How RoverBook was designed
It's been about a little over a year since RoverBook was first launched. But before the 5e notebook was successfully funded on Kickstarter in just 3 hours and blew past our goal by 1600%, it was just an idea that I couldn't get out of my head.
When I first began designing the RoverBook, I knew that I could not do it alone. I had lots of long-time D&D players trial the notebook and provide feedback. In fact, over 50 people helped in beta testing of RoverBook.
I went in with the goal to create a notebook that was useful, crafted specifically for 5e, with clean and beautiful design. I avoided putting a lot of artwork in the notebook because I wanted RoverBook to be a notebook for ALL campaigns and ALL players. Artwork would require a specific genre and I didn't want to be limited by that.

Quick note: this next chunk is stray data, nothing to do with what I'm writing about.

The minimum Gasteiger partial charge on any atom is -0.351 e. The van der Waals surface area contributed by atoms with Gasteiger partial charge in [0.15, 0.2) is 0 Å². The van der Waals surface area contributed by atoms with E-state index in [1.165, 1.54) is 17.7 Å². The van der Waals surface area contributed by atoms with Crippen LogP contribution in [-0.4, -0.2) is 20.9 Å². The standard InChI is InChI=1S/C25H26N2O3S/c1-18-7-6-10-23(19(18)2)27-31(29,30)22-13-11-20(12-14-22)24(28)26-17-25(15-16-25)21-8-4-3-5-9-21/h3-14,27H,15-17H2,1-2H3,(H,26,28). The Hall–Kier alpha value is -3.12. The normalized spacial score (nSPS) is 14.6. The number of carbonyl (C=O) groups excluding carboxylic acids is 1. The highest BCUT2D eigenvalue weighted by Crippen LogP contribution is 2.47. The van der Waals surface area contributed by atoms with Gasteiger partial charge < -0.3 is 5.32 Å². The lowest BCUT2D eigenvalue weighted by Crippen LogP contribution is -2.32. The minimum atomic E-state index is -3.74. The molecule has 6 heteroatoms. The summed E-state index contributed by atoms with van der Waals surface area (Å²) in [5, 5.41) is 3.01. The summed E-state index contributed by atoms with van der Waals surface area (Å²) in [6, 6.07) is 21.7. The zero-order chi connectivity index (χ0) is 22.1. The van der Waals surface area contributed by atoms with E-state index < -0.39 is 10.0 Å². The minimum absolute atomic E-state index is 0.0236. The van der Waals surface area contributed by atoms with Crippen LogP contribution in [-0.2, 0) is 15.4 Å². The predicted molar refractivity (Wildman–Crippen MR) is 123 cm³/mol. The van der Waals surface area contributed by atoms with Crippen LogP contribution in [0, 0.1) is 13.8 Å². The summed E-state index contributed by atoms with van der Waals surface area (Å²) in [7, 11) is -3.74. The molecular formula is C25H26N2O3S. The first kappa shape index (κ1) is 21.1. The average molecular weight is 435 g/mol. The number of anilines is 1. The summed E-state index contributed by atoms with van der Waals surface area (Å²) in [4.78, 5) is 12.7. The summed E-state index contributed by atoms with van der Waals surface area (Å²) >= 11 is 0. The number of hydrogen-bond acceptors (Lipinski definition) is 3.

Naturally, the design process started with the character sheet. My goal was to put the things player's reference most on the very first page.
Little did I know that this page would be the most edited page of the entire notebook. Many tweaks were made in order to make sure that the space was being used in the most efficient and effective way possible. I'd be lying if some of those tweaks were for typos! But I'm most proud of the way I used the Custom Counter to consolidate space and create versatility. It can be used to track anything from spell slots, rages, hit dice, and anything else you can think of.
The next few pages on the character sheet would be for items that needed larger spaces but might be referenced less than things like stat modifiers.
And for our spell casters, I included lots and lots of space for spells!